Fitzgerald’s 1928: Railroads, Gas Lamps, Bluestone Sidewalks

GR Historical2

I dare you to walk past the Boiling Springs Savings Bank on the corner of Ridgewood and Darwin without looking up at the second floor window of the new location for the Glen Ridge Historical Society.

History is intensely personal, as Town Historian Sally Meyer reminds us.  Prove it to yourself by asking her to show you the folder on your house where you will find original photographs, the date of the first water hookup, hand-written memories going back in time by resident families, and more.

Unravel mysteries like the 1928 in Fitzgerald’s name – the year the building was constructed as one of the nation’s first A&P grocery stores.  Sally will show you ahand-written letter she received from Carol Borthwick who recounts having walked through the store with her mother as a very young girl during World War II.  She describes “the tin plates in the ceiling and the wooden wide plank floor,”  “a pouch with plastic coins for ration meats,” and most vivid, “the ice bed for glass eyed fish that so frightened me with their dead stare.”

The Fitzgerald’s location remained an A&P into the 1970’s.  In 1977, it housed Gaslight Wine & Spirits, a liquor store, then a series of restaurants:  1981, Mickey Finn’s, an ice cream parlor and restaurant; 1982, Peppercorns; 1988, Sirin, a Thai Restaurant; and then Joseph’s Fine Dining until 2008 when the Fitzgerald’s  we all know moved into  13 Herman Street.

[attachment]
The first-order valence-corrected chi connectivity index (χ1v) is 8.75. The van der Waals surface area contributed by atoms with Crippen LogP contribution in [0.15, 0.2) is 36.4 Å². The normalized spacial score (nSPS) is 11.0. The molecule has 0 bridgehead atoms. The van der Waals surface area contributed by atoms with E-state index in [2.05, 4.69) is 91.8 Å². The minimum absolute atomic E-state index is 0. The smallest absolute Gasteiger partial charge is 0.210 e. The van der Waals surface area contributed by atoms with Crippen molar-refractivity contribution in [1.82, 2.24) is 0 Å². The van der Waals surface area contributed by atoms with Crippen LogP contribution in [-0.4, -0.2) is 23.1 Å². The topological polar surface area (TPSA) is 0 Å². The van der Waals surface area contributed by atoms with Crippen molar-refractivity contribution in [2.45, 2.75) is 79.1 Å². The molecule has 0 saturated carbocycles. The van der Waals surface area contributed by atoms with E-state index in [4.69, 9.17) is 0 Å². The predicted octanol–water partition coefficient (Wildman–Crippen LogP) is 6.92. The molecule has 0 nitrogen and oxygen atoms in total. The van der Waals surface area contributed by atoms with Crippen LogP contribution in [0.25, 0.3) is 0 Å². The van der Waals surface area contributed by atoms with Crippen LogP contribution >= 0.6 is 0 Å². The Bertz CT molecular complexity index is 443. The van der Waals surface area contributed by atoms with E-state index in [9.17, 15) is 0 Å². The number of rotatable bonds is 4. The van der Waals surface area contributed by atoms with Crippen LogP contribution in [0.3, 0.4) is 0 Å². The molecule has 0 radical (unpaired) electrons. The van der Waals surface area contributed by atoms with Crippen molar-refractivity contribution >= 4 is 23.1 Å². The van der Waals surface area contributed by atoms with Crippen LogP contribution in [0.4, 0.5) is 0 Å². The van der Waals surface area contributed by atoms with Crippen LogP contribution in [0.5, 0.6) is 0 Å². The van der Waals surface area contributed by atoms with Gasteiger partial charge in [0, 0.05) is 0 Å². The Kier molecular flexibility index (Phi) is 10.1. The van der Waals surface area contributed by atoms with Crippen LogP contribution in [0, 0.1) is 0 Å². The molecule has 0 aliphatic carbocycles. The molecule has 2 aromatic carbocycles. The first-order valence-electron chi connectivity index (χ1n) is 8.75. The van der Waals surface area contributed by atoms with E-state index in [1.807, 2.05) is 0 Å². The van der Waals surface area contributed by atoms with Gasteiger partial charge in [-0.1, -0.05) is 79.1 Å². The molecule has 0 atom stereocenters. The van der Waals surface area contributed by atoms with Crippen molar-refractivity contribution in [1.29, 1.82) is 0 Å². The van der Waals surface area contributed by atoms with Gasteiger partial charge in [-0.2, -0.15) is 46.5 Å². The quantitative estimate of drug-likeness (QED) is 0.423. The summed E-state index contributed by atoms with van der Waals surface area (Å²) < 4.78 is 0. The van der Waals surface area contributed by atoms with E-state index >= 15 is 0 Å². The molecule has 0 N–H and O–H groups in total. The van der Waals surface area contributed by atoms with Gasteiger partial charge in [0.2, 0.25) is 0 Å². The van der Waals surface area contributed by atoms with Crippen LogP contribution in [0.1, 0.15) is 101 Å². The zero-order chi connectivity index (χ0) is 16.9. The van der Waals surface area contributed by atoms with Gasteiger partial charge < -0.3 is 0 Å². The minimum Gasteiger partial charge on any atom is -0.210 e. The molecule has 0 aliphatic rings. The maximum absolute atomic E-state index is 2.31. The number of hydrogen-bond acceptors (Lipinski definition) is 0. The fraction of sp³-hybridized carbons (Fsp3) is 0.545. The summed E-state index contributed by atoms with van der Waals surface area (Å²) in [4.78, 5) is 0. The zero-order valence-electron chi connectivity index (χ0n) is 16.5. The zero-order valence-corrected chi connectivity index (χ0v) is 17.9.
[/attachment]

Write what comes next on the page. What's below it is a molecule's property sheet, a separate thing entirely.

Sally Meyer is eloquent on how the history of Glen Ridge is one of Railroads, Gas Lamps, and Bluestone Sidewalks, and how these remain the outward signatures of a unique place to live.  The first thing you see on the second floor home of the Historical Society is the framed 1895 notice announcing the vote that would result in Glen Ridge’s independence for familiar reasons:  “taxation without representation.”

Terry Webster, founder of the society, whose portrait hangs on the wall, riding by on her bicycle one day stopped to talk to Sally Meyer.  At the end of the conversation, Sally nervously accepted an assignment to research a presentation on the history of tennis courts in Glen Ridge.  Years later, Terry Webster passed the torch to Sally.  She put the ball into Sally Meyer’s court who vigorously returns it every day.

For $10, you can become a member of the Glen Ridge Historical Society.   Find out more: .

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